When we saw that Netflix had released a show based on the popular comic book series Locke & Key, named after a mighty powerful home with magical keys that give its residents superpowers, we just had to look it up.
The show revolves around “three siblings who, after the gruesome murder of their father, move to their ancestral home in Massachusetts only to find the house has magical keys that give them a vast array of powers and abilities. Little do they know, a devious demon also wants the keys, and will stop at nothing to attain them.”
That sounds like it would make for some fiendishly fun and sufficiently spooky time. *adding series to watchlist.
And since the house stands at the very center of the action, let’s do what we do best and try to find as much info as possible on the Locke & Key home — like whether the house exists in real life or not (and if any demons have been said to make an appearance there in the past).
Welcome to Keyhouse manor
In both the comics and the new Netflix show, Keyhouse is the ancestral home of Rendell Locke, the father of Tyler, Kinsey, and Bode Locke. After Rendell is brutally murdered, the three children, along with mother Nina, move into the Massachusetts home, which they discover is full of magical keys that may be connected to their father’s death.
The manor, which has been owned by the Locke family for generations, becomes the central figure in the story, its doors opening to other dimensions and fantastical places.
Locke & Key stars Darby Stanchfield (Scandal) as Nina Locke, Jackson Robert Scott (IT) as Bode Locke, Connor Jessup (American Crime Story) as Tyler Locke, Emilia Jones (Horrible Histories: The Movie)as Kinsey Locke, Bill Heck (The Ballad of Buster Scruggs) as Rendell Locke.
Real-life location of the Locke & Key manor
While the fantasy series is said to be set in the town of Matheson, Massachusetts, the location used to film the show was further up north, in Canada.
Most of the filming took place in Lunenburg — a port town on the South Shore of Nova Scotia — and in Toronto, Canada. And while many of the homes in Lunenburg, Nova Scotia, are fairly similar to the one in the show, apparently Keyhouse manor was mostly CGI.
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That’s right. Realistic as it may seem, Keyhouse doesn’t exist in real life, and every scene that featured the manor was shot at the Cinespace Film Studios — with the mansion created on a soundstage, according to The Daily Express.
And while that’s disappointing to hear, not at all unusual, especially given the nature of the movie, and the prevalence of supernatural events taking place around the house. Surely mesmerizing settings like the one below would have been far more difficult to recreate in a real-life setting.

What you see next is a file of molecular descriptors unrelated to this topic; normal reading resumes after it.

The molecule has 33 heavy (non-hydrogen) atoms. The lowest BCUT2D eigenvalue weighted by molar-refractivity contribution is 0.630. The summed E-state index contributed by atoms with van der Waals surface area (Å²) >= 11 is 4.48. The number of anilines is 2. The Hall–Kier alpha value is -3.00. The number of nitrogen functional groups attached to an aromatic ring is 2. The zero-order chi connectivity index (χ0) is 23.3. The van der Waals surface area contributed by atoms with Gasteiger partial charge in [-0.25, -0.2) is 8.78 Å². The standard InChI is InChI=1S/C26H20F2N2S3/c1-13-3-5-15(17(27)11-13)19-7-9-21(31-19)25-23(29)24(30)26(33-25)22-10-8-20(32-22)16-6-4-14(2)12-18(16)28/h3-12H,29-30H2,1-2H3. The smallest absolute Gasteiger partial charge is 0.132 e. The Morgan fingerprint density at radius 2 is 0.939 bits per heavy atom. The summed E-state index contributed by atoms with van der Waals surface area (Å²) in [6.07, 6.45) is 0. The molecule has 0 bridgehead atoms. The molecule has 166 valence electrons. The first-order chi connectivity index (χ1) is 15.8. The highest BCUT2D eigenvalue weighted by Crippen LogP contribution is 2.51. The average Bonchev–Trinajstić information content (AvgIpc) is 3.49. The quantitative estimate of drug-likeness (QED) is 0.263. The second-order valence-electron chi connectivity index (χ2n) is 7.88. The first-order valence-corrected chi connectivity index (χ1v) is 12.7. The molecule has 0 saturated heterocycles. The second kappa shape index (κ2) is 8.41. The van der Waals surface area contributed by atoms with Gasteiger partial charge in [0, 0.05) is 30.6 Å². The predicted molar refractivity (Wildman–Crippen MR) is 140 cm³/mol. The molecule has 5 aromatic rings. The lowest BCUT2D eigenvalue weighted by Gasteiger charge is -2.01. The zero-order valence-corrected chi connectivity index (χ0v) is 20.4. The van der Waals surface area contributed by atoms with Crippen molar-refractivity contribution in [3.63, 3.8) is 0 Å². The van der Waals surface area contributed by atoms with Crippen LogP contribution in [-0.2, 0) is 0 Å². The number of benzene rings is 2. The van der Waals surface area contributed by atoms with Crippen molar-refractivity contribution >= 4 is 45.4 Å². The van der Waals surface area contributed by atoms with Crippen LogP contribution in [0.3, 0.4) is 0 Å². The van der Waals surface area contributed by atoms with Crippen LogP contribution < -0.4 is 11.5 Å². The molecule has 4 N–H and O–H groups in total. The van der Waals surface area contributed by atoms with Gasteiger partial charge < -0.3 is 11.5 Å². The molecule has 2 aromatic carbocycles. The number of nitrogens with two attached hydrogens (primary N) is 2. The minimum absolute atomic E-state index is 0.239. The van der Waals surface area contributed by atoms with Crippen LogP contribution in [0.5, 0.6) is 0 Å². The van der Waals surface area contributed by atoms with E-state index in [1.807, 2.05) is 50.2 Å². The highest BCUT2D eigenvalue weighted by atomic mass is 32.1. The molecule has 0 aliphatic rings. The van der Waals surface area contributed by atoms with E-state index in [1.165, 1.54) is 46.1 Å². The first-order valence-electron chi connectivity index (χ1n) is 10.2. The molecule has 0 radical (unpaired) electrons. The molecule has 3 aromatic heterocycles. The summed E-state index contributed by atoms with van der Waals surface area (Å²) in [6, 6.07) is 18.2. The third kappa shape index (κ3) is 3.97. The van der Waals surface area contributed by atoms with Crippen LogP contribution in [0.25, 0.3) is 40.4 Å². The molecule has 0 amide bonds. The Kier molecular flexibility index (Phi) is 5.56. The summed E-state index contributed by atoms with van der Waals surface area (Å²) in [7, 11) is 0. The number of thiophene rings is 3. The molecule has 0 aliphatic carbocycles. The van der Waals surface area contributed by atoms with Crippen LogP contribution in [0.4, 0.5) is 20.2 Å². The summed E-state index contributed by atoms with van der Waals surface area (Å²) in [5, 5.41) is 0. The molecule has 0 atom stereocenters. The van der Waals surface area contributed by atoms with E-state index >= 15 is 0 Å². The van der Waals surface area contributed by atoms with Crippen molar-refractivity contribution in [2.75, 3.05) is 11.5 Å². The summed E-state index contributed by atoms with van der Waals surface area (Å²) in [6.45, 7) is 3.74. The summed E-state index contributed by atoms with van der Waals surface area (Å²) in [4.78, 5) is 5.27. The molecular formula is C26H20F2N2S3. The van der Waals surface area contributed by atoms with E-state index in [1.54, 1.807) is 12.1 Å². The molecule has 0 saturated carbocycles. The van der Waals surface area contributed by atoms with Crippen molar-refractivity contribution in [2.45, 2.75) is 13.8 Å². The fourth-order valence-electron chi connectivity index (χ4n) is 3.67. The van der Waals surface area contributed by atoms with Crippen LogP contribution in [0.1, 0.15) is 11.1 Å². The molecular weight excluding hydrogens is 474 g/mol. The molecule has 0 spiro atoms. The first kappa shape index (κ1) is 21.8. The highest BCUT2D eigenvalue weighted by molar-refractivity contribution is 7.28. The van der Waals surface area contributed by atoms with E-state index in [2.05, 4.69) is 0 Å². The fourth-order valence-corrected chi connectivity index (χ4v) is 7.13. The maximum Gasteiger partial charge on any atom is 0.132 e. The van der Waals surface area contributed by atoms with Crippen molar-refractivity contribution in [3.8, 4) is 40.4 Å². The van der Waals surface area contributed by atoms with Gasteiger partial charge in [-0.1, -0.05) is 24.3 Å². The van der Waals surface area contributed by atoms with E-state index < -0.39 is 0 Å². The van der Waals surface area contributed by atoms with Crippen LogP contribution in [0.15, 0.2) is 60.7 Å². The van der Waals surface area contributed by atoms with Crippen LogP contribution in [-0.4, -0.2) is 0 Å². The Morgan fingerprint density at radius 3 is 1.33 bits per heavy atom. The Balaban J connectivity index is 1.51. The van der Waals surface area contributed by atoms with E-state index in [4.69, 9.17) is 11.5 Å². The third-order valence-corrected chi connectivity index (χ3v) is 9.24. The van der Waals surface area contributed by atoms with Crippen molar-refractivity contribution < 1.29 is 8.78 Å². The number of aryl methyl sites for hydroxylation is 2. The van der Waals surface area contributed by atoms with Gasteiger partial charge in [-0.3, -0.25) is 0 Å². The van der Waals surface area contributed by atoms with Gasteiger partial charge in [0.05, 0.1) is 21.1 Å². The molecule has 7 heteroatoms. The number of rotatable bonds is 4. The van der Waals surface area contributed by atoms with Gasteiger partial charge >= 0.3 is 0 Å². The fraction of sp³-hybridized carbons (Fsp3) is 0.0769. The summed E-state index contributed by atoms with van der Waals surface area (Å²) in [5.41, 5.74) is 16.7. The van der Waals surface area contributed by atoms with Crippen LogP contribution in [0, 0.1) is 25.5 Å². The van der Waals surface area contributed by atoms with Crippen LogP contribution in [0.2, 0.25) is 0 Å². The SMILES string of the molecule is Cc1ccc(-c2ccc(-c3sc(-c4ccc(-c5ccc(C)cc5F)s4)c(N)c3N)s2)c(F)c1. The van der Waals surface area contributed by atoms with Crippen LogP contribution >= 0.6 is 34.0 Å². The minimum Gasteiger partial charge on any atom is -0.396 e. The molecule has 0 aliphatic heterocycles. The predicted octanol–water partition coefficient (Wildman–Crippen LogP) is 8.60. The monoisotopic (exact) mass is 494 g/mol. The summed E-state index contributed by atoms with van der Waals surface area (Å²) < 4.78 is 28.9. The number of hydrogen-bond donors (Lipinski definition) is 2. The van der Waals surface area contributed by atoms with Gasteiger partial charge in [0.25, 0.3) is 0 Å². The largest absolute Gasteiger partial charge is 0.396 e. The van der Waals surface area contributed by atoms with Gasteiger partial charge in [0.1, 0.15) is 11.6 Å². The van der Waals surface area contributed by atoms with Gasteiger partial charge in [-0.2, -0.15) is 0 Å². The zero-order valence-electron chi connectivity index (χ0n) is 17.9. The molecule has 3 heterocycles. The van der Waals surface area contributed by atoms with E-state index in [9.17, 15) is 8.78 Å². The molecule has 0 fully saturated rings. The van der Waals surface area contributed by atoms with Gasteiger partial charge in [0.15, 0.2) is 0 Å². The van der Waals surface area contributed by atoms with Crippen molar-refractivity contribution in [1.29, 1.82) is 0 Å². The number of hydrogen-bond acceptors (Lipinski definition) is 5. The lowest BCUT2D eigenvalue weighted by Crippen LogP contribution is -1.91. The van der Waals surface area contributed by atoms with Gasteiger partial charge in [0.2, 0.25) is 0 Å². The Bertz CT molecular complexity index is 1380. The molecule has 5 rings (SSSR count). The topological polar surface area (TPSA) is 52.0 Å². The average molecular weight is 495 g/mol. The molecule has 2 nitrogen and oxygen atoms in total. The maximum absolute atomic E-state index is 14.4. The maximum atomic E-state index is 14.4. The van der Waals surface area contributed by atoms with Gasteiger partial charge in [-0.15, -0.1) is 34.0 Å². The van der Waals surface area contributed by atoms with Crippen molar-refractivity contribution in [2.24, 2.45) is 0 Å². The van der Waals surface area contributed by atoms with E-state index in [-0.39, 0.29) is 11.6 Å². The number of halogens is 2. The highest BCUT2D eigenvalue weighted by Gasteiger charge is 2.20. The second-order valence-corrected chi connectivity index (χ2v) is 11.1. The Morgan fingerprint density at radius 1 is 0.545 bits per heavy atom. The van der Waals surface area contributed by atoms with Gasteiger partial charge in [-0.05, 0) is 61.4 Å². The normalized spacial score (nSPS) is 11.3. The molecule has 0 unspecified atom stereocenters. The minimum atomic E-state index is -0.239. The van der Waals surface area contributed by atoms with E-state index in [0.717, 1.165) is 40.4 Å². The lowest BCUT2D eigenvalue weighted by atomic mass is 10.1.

Possible real-life inspiration for Locke & Key house – Stephen King’s house in Bangor, Maine
Now, here’s a theory that we couldn’t have formulated without the help of Brian Ross, from Maine (thank you for sending in the tip).
The house of the Lockes may not be real, but it does bear a striking resemblance to the eccentric, real-life home of the comic’s writer, Joe Hill. Fans of the comics may have even recognized Joe in his cameo on the show, where he and fellow Locke & Key co-creator Gabriel Rodriguez appeared as paramedics.
Now Hill, by his real name Joseph Hillström King, is none other than the son of legendary horror writer Stephen King. And if you’re not familiar with King’s home in Bangor, Maine — a Mecca for die-hard fans and the inspiration for many of our favorite novels — know that it’s a particularly striking Italianate Villa-style manor, shrouded in mystery.
In fact, while in significantly better shape than the house portrayed in the new Netflix series, Stephen King’s house — and subsequently, the Locke & Key writer’s own ancestral home — is eerily similar to that of the Lockes.
Now, I can’t help but imagine Joe Hill’s imagination running rampart while growing up in his unique childhood home, with stories of supernatural beings and magical keys opening doors to whole new adventures. Stories that later took the form of Locke & Key.
Seems like King’s mysterious home gave birth to far more unique stories than the ones we knew about — and that horror is not the only genre Bangor, Maine inspires.
More homes from popular TV shows
Is it Real? Lucifer’s Den of Sin & Luxury Penthouse at Lux
The Creepy Mansion in ‘The Haunting of Hill House’
Is It Real? Edward Cullen’s Sleek Glass House in the Twilight Saga
The Ever-Changing Vision Residence: Magical Interiors Through the Decades